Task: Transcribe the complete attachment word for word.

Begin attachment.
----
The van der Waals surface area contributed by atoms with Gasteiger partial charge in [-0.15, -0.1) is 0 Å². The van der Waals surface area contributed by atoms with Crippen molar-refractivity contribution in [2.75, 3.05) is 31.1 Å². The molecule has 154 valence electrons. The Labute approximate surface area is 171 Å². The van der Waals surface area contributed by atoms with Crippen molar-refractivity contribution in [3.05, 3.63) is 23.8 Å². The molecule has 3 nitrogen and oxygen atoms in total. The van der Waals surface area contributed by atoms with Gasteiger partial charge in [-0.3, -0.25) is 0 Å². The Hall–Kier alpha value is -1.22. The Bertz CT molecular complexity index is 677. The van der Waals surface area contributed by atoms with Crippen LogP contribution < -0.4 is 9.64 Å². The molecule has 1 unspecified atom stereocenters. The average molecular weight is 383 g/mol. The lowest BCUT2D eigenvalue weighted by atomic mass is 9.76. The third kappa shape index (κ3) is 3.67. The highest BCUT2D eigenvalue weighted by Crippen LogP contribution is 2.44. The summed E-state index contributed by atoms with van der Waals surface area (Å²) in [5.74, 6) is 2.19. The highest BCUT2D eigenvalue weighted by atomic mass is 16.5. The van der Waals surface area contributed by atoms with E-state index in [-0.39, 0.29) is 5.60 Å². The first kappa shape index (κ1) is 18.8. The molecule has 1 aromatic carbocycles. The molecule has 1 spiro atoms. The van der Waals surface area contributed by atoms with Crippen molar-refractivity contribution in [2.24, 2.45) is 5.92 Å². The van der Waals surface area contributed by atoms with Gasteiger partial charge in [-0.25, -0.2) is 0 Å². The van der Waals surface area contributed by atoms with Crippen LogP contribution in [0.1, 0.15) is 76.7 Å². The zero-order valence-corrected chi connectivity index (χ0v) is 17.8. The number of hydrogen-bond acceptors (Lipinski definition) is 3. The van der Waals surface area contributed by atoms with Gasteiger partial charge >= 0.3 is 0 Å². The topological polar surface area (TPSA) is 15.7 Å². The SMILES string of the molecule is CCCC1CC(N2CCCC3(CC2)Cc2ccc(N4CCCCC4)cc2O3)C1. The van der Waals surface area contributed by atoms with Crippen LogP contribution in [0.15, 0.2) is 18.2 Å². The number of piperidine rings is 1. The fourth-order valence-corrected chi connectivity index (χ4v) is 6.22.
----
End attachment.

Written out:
The van der Waals surface area contributed by atoms with Gasteiger partial charge in [-0.15, -0.1) is 0 Å². The van der Waals surface area contributed by atoms with Crippen molar-refractivity contribution in [2.75, 3.05) is 31.1 Å². The molecule has 154 valence electrons. The Labute approximate surface area is 171 Å². The van der Waals surface area contributed by atoms with Crippen molar-refractivity contribution in [3.05, 3.63) is 23.8 Å². The molecule has 3 nitrogen and oxygen atoms in total. The van der Waals surface area contributed by atoms with Gasteiger partial charge in [-0.3, -0.25) is 0 Å². The Hall–Kier alpha value is -1.22. The Bertz CT molecular complexity index is 677. The van der Waals surface area contributed by atoms with Crippen LogP contribution < -0.4 is 9.64 Å². The molecule has 1 unspecified atom stereocenters. The average molecular weight is 383 g/mol. The lowest BCUT2D eigenvalue weighted by atomic mass is 9.76. The third kappa shape index (κ3) is 3.67. The highest BCUT2D eigenvalue weighted by Crippen LogP contribution is 2.44. The summed E-state index contributed by atoms with van der Waals surface area (Å²) in [5.74, 6) is 2.19. The highest BCUT2D eigenvalue weighted by atomic mass is 16.5. The van der Waals surface area contributed by atoms with E-state index in [-0.39, 0.29) is 5.60 Å². The first kappa shape index (κ1) is 18.8. The molecule has 1 aromatic carbocycles. The molecule has 1 spiro atoms. The van der Waals surface area contributed by atoms with Crippen molar-refractivity contribution in [2.24, 2.45) is 5.92 Å². The van der Waals surface area contributed by atoms with Gasteiger partial charge in [-0.25, -0.2) is 0 Å². The van der Waals surface area contributed by atoms with Crippen LogP contribution in [0.1, 0.15) is 76.7 Å². The zero-order valence-corrected chi connectivity index (χ0v) is 17.8. The number of hydrogen-bond acceptors (Lipinski definition) is 3. The van der Waals surface area contributed by atoms with Gasteiger partial charge >= 0.3 is 0 Å². The topological polar surface area (TPSA) is 15.7 Å². The SMILES string of the molecule is CCCC1CC(N2CCCC3(CC2)Cc2ccc(N4CCCCC4)cc2O3)C1. The van der Waals surface area contributed by atoms with Crippen LogP contribution in [0.15, 0.2) is 18.2 Å². The number of piperidine rings is 1. The fourth-order valence-corrected chi connectivity index (χ4v) is 6.22.